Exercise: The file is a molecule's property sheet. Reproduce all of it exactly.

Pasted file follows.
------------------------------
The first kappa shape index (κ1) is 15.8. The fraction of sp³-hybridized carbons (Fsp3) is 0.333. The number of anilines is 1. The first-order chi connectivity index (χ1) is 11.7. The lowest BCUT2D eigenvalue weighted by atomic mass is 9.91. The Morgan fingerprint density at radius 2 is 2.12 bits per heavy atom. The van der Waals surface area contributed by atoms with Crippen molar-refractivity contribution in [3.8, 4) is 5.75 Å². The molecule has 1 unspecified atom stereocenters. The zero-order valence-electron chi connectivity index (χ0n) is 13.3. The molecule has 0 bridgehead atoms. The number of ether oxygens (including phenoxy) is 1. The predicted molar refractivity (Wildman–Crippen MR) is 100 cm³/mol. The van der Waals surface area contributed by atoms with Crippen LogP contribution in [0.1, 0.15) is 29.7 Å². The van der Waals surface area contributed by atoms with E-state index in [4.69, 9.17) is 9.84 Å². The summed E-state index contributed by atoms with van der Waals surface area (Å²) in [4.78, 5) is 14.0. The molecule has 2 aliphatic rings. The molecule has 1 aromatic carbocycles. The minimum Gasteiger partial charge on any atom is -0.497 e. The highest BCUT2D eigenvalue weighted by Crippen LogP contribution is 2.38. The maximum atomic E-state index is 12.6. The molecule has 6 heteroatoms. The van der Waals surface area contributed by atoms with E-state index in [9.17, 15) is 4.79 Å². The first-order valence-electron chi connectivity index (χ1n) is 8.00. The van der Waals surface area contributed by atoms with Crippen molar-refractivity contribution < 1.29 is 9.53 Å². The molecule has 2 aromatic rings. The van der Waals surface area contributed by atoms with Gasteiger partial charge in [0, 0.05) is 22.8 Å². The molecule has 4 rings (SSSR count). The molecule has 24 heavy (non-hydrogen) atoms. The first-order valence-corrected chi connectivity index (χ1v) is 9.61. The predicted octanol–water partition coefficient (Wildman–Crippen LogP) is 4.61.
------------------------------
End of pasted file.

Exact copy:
The first kappa shape index (κ1) is 15.8. The fraction of sp³-hybridized carbons (Fsp3) is 0.333. The number of anilines is 1. The first-order chi connectivity index (χ1) is 11.7. The lowest BCUT2D eigenvalue weighted by atomic mass is 9.91. The Morgan fingerprint density at radius 2 is 2.12 bits per heavy atom. The van der Waals surface area contributed by atoms with Crippen molar-refractivity contribution in [3.8, 4) is 5.75 Å². The molecule has 1 unspecified atom stereocenters. The zero-order valence-electron chi connectivity index (χ0n) is 13.3. The molecule has 0 bridgehead atoms. The number of ether oxygens (including phenoxy) is 1. The predicted molar refractivity (Wildman–Crippen MR) is 100 cm³/mol. The van der Waals surface area contributed by atoms with Crippen LogP contribution in [0.1, 0.15) is 29.7 Å². The van der Waals surface area contributed by atoms with E-state index in [4.69, 9.17) is 9.84 Å². The summed E-state index contributed by atoms with van der Waals surface area (Å²) in [4.78, 5) is 14.0. The molecule has 2 aliphatic rings. The molecule has 1 aromatic carbocycles. The minimum Gasteiger partial charge on any atom is -0.497 e. The highest BCUT2D eigenvalue weighted by Crippen LogP contribution is 2.38. The maximum atomic E-state index is 12.6. The molecule has 6 heteroatoms. The van der Waals surface area contributed by atoms with E-state index in [9.17, 15) is 4.79 Å². The first-order valence-electron chi connectivity index (χ1n) is 8.00. The van der Waals surface area contributed by atoms with Crippen molar-refractivity contribution < 1.29 is 9.53 Å². The molecule has 2 aromatic rings. The van der Waals surface area contributed by atoms with Gasteiger partial charge in [0, 0.05) is 22.8 Å². The molecule has 4 rings (SSSR count). The molecule has 24 heavy (non-hydrogen) atoms. The first-order valence-corrected chi connectivity index (χ1v) is 9.61. The predicted octanol–water partition coefficient (Wildman–Crippen LogP) is 4.61.